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Landing No. IV

Hubbert's Ferry

Hubbert's Ferry was located in the first bend of the French Broad River east of the mouth of Little Pigeon River.

James Hubbert received North Carolina land grants for over 2500 acres north of the French Broad River. Deed records from 1787 to 1795 show that he sold the land except his own plantation.[28]

Cherel Henderson describes the site of Hubberts Ferry as it appeared in 1987:

"The site of Hubbert's plantation today is still beautiful, serene and pastoral. The placid French Broad River, a ribbon of silver and blue, flows onward to join with the Holston. Across the river the eternal mountains tower in the distance. A red barn and twin silos nestle against the hills. Grazing cattle are dark dots on the rolling green plains . . . As I drive down the road leading to Hubberts' old ferry a rabbit darts in front of the car. " [29]

In February, 1792, James Hubbert "hath leave to keep a Public Ferry over the French Broad River near his own house "as recorded in the Greene County Court Minutes. At the same session the Court appointed James Hubbert overseer of a road from Wilson Road to his own ferry.[30]

Bryan Ferry

Sometime between 1813 and 1823, James Hubbert's ferry was taken over by Allen S. Bryan Sr., husband of James Hubbert's daughter, Betty.[31]

East Tennessee Land Grant No. 8286 was issued to Allen Bryan on 29 May 1823 for 20 acres on the North Side of the French Broad River "beginning on the bank of said river just above Bryan's boat landing to stake line of said Bryan's former survey including BRYAN'S FERRY LANDING. " [32]

William Ellis (1793-1878) owned the land of the ferry landing on the south bank of the river.

After the death of Allen S. Bryan, Sr. in 1839 his second wife Elizabeth McSpadden Bryan, continued to oversee the operation of the plantation until her death in 1862.[33]

Apparently John Ellis was the ferry operator as recorded in Patrick Henry's Day Book "July 8, 1859 - two ferrages to John Ellis $1.20".[34]

Ellis Ferry

On Monday, July 7, 1862, the Sevier County Court ordered that James Ellis be allowed the privilege of keeping a public ferry boat at Bryan's Ferry and he be required to give bond according to law.

The Sevier County Court Minutes of April 6, 1863, state: "Ordered by the Court that Public Ferry Keepers in Sevier County shall demand and receive the following rates on ferrages:

Six horse wagon $1.00 Four horse wagon .75 cents Two horse wagon .50 cents Two horse buggy .50 cents One horse buggy .25 cents Man and horse .10 cents Man on foot .05 cents Cattle per head .25 cents Lead horses .03 cents

The Sevier County Court Minutes of April 5, 1870, state: "Ordered by the Court that all the ferries can only charge .10 in all cases for getting a man and his horse across the river".

William Ellis in his will written in 1872 and probated Dec. 2, 1878, gave the Ellis Ferry to his son, John Ellis.[35]

The ferry was still going by the name of Bryan's Ferry on January 6, 1879, when the county court appointed James Ellis as "overseer of the road from Bryan's Ferry to the forks of the road near the white mill and he is required to keep the same in lawful repairs as a second class road with the hands on the following farms".

On Monday, April 5, 1880, the County Court again made changes in the rates that a ferryman in Sevier County could demand:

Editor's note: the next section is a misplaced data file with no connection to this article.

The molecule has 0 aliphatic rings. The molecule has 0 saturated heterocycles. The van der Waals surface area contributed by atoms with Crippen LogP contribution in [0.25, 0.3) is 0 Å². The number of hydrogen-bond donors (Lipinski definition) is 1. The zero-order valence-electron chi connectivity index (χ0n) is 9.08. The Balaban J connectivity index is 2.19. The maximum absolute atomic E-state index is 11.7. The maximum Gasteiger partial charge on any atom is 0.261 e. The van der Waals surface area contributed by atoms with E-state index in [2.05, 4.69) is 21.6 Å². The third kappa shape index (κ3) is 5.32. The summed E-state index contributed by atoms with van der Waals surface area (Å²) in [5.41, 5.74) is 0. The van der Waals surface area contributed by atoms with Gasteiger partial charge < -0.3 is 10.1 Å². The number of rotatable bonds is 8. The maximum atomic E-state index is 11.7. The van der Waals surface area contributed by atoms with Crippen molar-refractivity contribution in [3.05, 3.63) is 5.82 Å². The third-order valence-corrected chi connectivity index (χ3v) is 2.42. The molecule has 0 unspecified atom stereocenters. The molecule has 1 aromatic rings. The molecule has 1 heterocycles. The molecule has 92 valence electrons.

Footmen .05 cents Man and horse .10 cents Each additional horse .05 cents Cattle - each head .05 cents One horse wagon .20 cents Two horse carriage .25 cents Sheep and hogs each head 2-1/2 cents

"And the ferryman is required to enter into bond as the law directs for his faithful per finance as such. "

Kyker Ferry

The Kyker Ferry followed the Ellis Ferry at the same location.

Andrew Jackson Kyker (1853-1905) a school teacher in the 1880 census, purchased the ferry landing on the south banks of the French Broad River July 3, 1901, from Miss Kate Ellis of Catlettsburgh for the sum of $155.00 the land "being my one-eighth undivided interest in the John Ellis farm having been willed to him by my grandfather, Rev. William Ellis.

Said premises are free of encumbrances except the life estate of her father, John Ellis".[36]

Mr. Earl S. Ailey recalls that a Kyker farm of 52 acres was known as "the Ellis tract".

The ferry landing on the north bank was used with the permisssion of the descendants of the Hugh and Nancy Ellis Goforth family who owned the property.

Following the death of Andrew J. Kyker in 1905 his son, J. Arthur Kyker (1880-1967) was the chief operator of the ferry until it was discontinued the second week in February, 1944.

The Kyker Ferry boat was sold to a dairy in Knox County.[37]

Mr. Ralph Sims of Ridge Road has prepared a diagram showing the location and operation of the ferries as he and Mr. Fred Valentine remember them.

The Kyker Ferry was located on the river near the present Smoky Mountain Knife Works about a mile off Highway 66.

Mr. Tommy Hickman assisted Mr. Arthur Kyker as a ferryman in the 1920's. Mr. Clifford Atchley was a ferryman in the 1930's. A large tall pole on each side of the river bank about 100 yards above the ferry boat held a steel cable. Another steel cable on a pulley extended from the steel cable between the poles to the wheel house on the ferry boat. When the wheel was turned in the wheel house either end of the boat could be turned up river about 200 degrees. The force of the current moved the ferry boat.

The ferryman charged 25 cents per car for the crossing.

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